#1072214

    owl
    Member

    –Nowadays, Sheitles are so well made that its impossible to tell if it’s her real hair or not.–

    That’s how you know it’s a sheitel, if the hair looks too good to be true, particularly in a woman over 30.

    #1072215

    Rebbe Yid
    Participant

    “http://hebrewbooks.org/pdfpager.aspx?req=1525&st=&pgnum=386

    And particularly this excerpt:

    ??? ??????? ??? ????? ???? ???? ????? ???? ??? ??? ??? ?????? ????? ??? ??? ???? ???? ???? ??? ??? ??? ??? ????? ??? ????? ??? ?? ??? ???? ???? ?????? ??? ????”

    Does the mechaber of that sefer have many followers here?

    #1072216

    american_yerushalmi
    Participant

    This may not be well known in the U.S., but the Chazon Ish favored sheitelach over teichelach (scarves).

    #1072217

    golfer
    Participant

    Seems to me the discussion here regarding married women’s headcoverings is all about tznius. And tznius is not as simple as it sounds. Our Chachamim have provided us with general guidelines, but every woman has to find with her own heart and her innate wisdom the path to observing this mitzvah correctly, modestly, and pleasantly. There is no way to define with mathematical precision the manner of speech or dress or behavior that will attract too much attention. While I appreciate (as always) the learned CR members who kindly provide the relevant mareh mekomos, I think we’re better off leaving the sheitels to the ladies. And I hope nobody will mind my asking some of the ladies reading this to take a good look in the mirror next time they’re about to go out shopping or to a simcha, and think – is this how I want my husband to see me, or how I want everybody else’s husbands to see me?

    #1072218

    a_y: I don’t think that comment about the CI is accurate.

    #1072219

    american_yerushalmi
    Participant

    nolongersingle: do you have specific information on this? Because I have it on very good authority that that was his opinion.

    #1072220

    interjection
    Participant

    is this how I want my husband to see me, or how I want everybody else’s husbands to see me?

    I don’t know any women who dress for other men. Take that back I might know one woman, but Im thinking hard and I can’t even think of a second.

    I know MANY women who dress for other women. Actually most women, if not all, dress for other women.

    #1072221

    golfer
    Participant

    Exactly, interjection.

    Therefore, it might not even have occurred to them to think of the very question that I asked them to think about.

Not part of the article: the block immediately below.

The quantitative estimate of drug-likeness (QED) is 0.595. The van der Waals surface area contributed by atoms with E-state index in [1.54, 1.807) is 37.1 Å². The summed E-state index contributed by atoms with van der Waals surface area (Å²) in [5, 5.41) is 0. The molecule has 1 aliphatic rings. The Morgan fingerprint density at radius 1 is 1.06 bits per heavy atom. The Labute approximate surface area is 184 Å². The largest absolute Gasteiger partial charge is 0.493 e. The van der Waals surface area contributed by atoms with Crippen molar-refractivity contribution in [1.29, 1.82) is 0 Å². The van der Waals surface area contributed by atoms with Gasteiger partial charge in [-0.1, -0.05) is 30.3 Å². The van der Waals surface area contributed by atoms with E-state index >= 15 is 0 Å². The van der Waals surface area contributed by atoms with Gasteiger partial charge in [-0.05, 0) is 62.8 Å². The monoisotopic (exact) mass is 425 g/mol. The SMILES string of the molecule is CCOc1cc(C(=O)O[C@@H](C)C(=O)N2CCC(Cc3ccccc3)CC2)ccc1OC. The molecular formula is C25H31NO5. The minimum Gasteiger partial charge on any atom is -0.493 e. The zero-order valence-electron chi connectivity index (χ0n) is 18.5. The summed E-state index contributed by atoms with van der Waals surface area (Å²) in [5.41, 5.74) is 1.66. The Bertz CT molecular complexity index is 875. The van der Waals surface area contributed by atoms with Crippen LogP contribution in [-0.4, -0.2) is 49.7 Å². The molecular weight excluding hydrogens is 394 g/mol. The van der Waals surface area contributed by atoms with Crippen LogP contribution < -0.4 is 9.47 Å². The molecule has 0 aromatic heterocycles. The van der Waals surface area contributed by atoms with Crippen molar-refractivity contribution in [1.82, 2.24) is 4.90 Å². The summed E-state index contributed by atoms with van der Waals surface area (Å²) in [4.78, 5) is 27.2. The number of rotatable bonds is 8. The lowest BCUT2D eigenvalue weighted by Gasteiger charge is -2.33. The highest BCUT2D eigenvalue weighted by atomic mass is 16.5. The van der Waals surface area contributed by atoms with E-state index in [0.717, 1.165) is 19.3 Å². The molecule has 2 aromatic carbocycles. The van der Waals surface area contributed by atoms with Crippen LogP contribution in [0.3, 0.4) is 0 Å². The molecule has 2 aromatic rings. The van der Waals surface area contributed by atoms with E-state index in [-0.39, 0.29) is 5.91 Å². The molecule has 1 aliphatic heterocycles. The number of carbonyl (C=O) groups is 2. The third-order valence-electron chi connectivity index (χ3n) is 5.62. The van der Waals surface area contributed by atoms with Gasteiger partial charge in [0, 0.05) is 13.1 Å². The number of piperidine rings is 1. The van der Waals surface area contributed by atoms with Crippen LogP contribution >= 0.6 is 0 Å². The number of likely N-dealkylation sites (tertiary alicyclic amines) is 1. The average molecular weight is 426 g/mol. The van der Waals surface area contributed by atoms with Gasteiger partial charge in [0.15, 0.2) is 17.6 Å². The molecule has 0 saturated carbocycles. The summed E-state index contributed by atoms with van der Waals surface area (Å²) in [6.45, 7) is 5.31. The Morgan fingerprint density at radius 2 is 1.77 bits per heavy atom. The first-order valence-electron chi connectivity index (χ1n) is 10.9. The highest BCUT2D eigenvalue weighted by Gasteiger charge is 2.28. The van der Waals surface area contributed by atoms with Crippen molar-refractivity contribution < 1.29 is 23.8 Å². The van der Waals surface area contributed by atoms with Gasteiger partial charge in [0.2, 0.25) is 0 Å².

If they take it into consideration, they might make some adjustments.

    #1072222

    interjection
    Participant

    golfer: Why are the other husbands looking?

    Most women who know that their husbands are already ogling every other woman on the street, feel that there is no need to dress special for their husband. Many do anyway, because their tzidkaniyos but they resent that they feel their husbands don’t deserve it.

    If the rabbanim want the women to dress more tzniusly, they should talk to the men about shmiras einayim, at least as much as they talk to the men to convince them to bully their wives to not wear A-line skirts.

    #1072223

    ☕ DaasYochid ☕
    Participant

    Why are the other husbands looking?

    They’re human beings with a yetzer hora.

    If the rabbanim want the women to dress more tzniusly, they should talk to the men about shmiras einayim

    They want both, and many do in fact talk about shmiras einayim.

    Men shouldn’t use how women dress as an excuse to not practice shmiras einayim, and women shouldn’t use men not overcoming their yetzer hora as an excuse to be machshil them.

    #1072224

    golfer
    Participant

    I wasn’t going to answer your post, interjection, because I couldn’t possibly have put it better than DY.

    But I was (slightly) offended by your comment about men ogling every other woman on the street.

    I can’t speak for all men. But I know a few, personally, who are careful with shmiras einayim. That doesn’t mean you have to be their challenge. There are enough challenges out there for them.

    And I know at least one who, while he deals with this when he’s out in the world, is uncomfortable to find himself in improper surroundings when he’s attending a simcha. It’s not always possible to walk out and go home, and it’s not the kind of place where you expect to have to walk around looking at your shoelaces.

    ** As of yet my husband’s Rav has not requested that he bully me about anything at all, but I was wondering, what’s wrong with an A line skirt?

    #1072225

    interjection
    Participant

    what’s wrong with an A line skirt

    They had an asifa a few months ago in lakewood where they told the men that they have to stop their wives from wearing skirts that flow too much.

    I can’t speak for all men. But I know a few, personally, who are careful with shmiras einayim. That doesn’t mean you have to be their challenge. There are enough challenges out there for them.

    I know there are plenty of men who are careful with their shmiras einayim but I also know there are plenty of women who are careful to dress tzniusly.

    #1072226

    interjection: It’s great that there are plenty of women who are careful to dress appropriately. But unless every man looks at his shoelaces all day, like golfer put it, they’re going to see women. And if some aren’t up to par they will be challenges to every man that see them, due the nature Hashem created men and women.

    #1072227